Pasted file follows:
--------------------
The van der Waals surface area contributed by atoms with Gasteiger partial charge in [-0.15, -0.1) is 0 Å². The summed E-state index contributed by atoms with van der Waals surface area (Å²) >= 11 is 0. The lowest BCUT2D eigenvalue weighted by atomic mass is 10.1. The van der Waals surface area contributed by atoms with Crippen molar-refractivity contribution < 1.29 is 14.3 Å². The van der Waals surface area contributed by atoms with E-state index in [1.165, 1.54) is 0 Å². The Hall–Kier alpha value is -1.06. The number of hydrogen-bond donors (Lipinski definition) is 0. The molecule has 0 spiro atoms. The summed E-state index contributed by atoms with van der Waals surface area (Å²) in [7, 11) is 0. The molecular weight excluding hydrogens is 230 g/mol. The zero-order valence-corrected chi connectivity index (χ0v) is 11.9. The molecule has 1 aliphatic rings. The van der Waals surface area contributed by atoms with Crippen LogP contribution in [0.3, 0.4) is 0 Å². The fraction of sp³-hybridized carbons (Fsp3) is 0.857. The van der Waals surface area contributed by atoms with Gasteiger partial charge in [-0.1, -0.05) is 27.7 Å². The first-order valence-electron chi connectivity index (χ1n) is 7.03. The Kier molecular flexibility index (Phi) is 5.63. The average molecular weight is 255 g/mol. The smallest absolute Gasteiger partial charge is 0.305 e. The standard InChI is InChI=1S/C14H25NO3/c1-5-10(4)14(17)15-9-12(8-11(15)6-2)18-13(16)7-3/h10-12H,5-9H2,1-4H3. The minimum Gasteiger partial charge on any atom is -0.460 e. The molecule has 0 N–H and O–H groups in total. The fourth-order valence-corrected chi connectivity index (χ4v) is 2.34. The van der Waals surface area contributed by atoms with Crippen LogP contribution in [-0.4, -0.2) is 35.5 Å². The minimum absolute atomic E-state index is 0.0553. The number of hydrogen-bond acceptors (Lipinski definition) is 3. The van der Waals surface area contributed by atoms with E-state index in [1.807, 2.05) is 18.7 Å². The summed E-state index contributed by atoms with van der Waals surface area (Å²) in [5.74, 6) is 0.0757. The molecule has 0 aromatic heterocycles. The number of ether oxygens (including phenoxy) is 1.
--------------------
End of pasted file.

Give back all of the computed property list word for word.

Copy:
The van der Waals surface area contributed by atoms with Gasteiger partial charge in [-0.15, -0.1) is 0 Å². The summed E-state index contributed by atoms with van der Waals surface area (Å²) >= 11 is 0. The lowest BCUT2D eigenvalue weighted by atomic mass is 10.1. The van der Waals surface area contributed by atoms with Crippen molar-refractivity contribution < 1.29 is 14.3 Å². The van der Waals surface area contributed by atoms with E-state index in [1.165, 1.54) is 0 Å². The Hall–Kier alpha value is -1.06. The number of hydrogen-bond donors (Lipinski definition) is 0. The molecule has 0 spiro atoms. The summed E-state index contributed by atoms with van der Waals surface area (Å²) in [7, 11) is 0. The molecular weight excluding hydrogens is 230 g/mol. The zero-order valence-corrected chi connectivity index (χ0v) is 11.9. The molecule has 1 aliphatic rings. The van der Waals surface area contributed by atoms with Crippen LogP contribution in [0.3, 0.4) is 0 Å². The fraction of sp³-hybridized carbons (Fsp3) is 0.857. The van der Waals surface area contributed by atoms with Gasteiger partial charge in [-0.1, -0.05) is 27.7 Å². The first-order valence-electron chi connectivity index (χ1n) is 7.03. The Kier molecular flexibility index (Phi) is 5.63. The average molecular weight is 255 g/mol. The smallest absolute Gasteiger partial charge is 0.305 e. The standard InChI is InChI=1S/C14H25NO3/c1-5-10(4)14(17)15-9-12(8-11(15)6-2)18-13(16)7-3/h10-12H,5-9H2,1-4H3. The minimum Gasteiger partial charge on any atom is -0.460 e. The molecule has 0 N–H and O–H groups in total. The fourth-order valence-corrected chi connectivity index (χ4v) is 2.34. The van der Waals surface area contributed by atoms with Crippen LogP contribution in [-0.4, -0.2) is 35.5 Å². The minimum absolute atomic E-state index is 0.0553. The number of hydrogen-bond acceptors (Lipinski definition) is 3. The van der Waals surface area contributed by atoms with E-state index in [1.807, 2.05) is 18.7 Å². The summed E-state index contributed by atoms with van der Waals surface area (Å²) in [5.74, 6) is 0.0757. The molecule has 0 aromatic heterocycles. The number of ether oxygens (including phenoxy) is 1.